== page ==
I set out several weeks ago to train for a marathon, knowing there might be a chance I'd have to change my end goal to a half marathon. And so that has happened. Maybe my training plan was too ambitious for where I was in my body, having spent the better part of a year not running and generally trying to avoid being on my feet, or rather my foot, and then slowly coming back to running over the course of four months. I started with a two-mile test run one week, then three miles, gradually adding on a couple more low-mile run days per week. So to expect to go from that careful, measured reentry to a full-on marathon training was perhaps unrealistic, though hopeful. And that I was hopeful is okay; for a time when I wasn't running, I was not hopeful and had forgotten that it was okay to have hope.
But back to my current reality. When I did my farthest long run since April 2015, 12 miles, my body did not support it. Both feet hurt, my hips hurt. And not just in the typical pavement-pounded, pushed-beyond-comfort kind of way, but in a screaming, "stop torturing me" kind of way. So for one of few times in my running life, I decided to listen to my body and ease off. The risk of real damage was too real, still too fresh in my mind.
Although resolute, I was still frustrated. What was this pain? Why couldn't my body handle a fraction of the distance it used to without much pain at all? I chocked it up to aging. Some people do it better than others. Genetics were not in my favor, with arthritis on one side, gout on another. Not to mention asthma, allergies—all of these inflammatory conditions that had no cure and few truly effective treatments. A healthy lifestyle was the best way to combat symptoms. What more could I do? I already maintained a blandly healthy diet, avoided all the anti-inflammatory foods, exercised regularly, slept plenty, drank tons of water, took the supplements deemed most healthful according to recent research and then flip-flopped along with said research. I did sit a lot; my job required it. Little remained that I could change. Would I need to give up my beloved single glass of red wine a couple times a week? Or, even more horrifying, coffee? No. I wouldn't do it. I needed what little sanity I still squeaked by with.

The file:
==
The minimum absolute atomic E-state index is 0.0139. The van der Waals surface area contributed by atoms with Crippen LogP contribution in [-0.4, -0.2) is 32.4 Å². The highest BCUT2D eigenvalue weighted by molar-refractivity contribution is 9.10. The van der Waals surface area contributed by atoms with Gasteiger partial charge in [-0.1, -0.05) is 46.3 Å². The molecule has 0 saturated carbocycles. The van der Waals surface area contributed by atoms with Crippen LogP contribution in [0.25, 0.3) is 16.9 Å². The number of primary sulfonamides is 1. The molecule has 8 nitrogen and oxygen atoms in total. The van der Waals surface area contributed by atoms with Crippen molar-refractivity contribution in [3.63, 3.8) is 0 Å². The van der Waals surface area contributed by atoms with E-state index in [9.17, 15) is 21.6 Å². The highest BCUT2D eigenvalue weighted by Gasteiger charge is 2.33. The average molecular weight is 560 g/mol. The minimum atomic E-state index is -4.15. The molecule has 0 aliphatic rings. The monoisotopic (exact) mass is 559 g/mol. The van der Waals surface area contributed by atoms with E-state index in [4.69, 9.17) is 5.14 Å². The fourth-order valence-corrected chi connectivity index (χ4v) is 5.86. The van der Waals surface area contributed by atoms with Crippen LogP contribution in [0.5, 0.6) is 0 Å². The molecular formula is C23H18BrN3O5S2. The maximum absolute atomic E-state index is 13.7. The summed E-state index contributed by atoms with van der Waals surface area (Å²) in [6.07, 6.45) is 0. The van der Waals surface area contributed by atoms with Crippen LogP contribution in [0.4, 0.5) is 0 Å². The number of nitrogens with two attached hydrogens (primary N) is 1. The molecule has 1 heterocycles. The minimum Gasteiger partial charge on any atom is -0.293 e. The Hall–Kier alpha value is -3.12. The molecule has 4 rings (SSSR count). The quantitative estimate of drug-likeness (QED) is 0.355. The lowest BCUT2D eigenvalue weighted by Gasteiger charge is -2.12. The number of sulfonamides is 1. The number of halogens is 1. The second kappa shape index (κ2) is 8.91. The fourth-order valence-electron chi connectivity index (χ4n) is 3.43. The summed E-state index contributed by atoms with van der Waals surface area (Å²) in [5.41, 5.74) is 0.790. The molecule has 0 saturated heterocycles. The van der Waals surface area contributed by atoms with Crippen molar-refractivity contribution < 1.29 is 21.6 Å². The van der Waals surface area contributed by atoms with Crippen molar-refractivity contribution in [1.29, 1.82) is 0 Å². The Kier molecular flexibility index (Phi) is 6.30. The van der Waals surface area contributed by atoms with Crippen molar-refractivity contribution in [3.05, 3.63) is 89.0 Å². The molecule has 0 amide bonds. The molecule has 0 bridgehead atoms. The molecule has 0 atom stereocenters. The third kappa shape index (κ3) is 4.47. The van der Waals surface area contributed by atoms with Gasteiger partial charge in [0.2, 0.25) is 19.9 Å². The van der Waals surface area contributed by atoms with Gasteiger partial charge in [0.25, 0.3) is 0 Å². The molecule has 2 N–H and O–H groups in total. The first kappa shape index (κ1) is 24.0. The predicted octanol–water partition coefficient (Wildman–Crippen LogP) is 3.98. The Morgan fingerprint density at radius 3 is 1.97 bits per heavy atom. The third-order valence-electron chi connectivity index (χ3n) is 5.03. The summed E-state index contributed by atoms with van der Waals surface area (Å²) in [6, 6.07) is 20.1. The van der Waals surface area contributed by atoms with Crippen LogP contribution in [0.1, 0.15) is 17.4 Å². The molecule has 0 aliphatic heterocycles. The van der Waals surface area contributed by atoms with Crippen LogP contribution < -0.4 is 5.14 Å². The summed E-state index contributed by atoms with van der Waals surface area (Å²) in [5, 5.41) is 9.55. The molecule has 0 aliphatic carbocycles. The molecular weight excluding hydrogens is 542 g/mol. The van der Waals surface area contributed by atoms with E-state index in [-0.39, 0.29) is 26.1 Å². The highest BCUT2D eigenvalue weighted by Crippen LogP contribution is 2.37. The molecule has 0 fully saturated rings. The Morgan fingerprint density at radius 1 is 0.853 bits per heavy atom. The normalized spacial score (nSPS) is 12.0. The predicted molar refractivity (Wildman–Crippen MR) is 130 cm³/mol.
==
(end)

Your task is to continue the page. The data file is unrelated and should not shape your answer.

This was the rabbit hole I sent myself down. That narrow tunnel of thoughts that I believed would lead to a solution, a plan ... something I could control. The further I descended, considering and then dismissing each possible answer, the more helpless I felt. Once I came to grips, I simply decided to cut back a bit on mileage the next week, and I would decide about my long run distance at the last minute. Ten miles or 14. It ended up being 10. And so my decision to cut back to the half marathon distance was effectively made. I still haven't changed my registration for the race. At this point, there's no chance of still running a marathon, the way I'd want to, but I'm still having a hard time making the official change. I have until September 22 to do it. I don't exactly have a plan anymore, but I know I'm running plenty of weekly miles for a half marathon in early November. I'm still trying to figure out where everything else fits in—swimming, strength, yoga, bike (the latter two I've all but abandoned).
I did reach a swimming goal that was a year in the making: I swam 111 miles from September 2015 to September 2016, coming in a week early, even. I'll give myself a back pat for that. Even though it was a long-term goal, it felt super nice to accomplish something athletically. I realized recently I haven't raced in one and a half years—enough time to start thinking, maybe I don't need to race to feel accomplished. That's partly true, but I also know I've come to both miss and fear racing. The hottest part of summer will soon start to to subside here in Tampa. Any day now. Very soon. We'll start to have some shorter-distance local races again, and I shall sign up for one.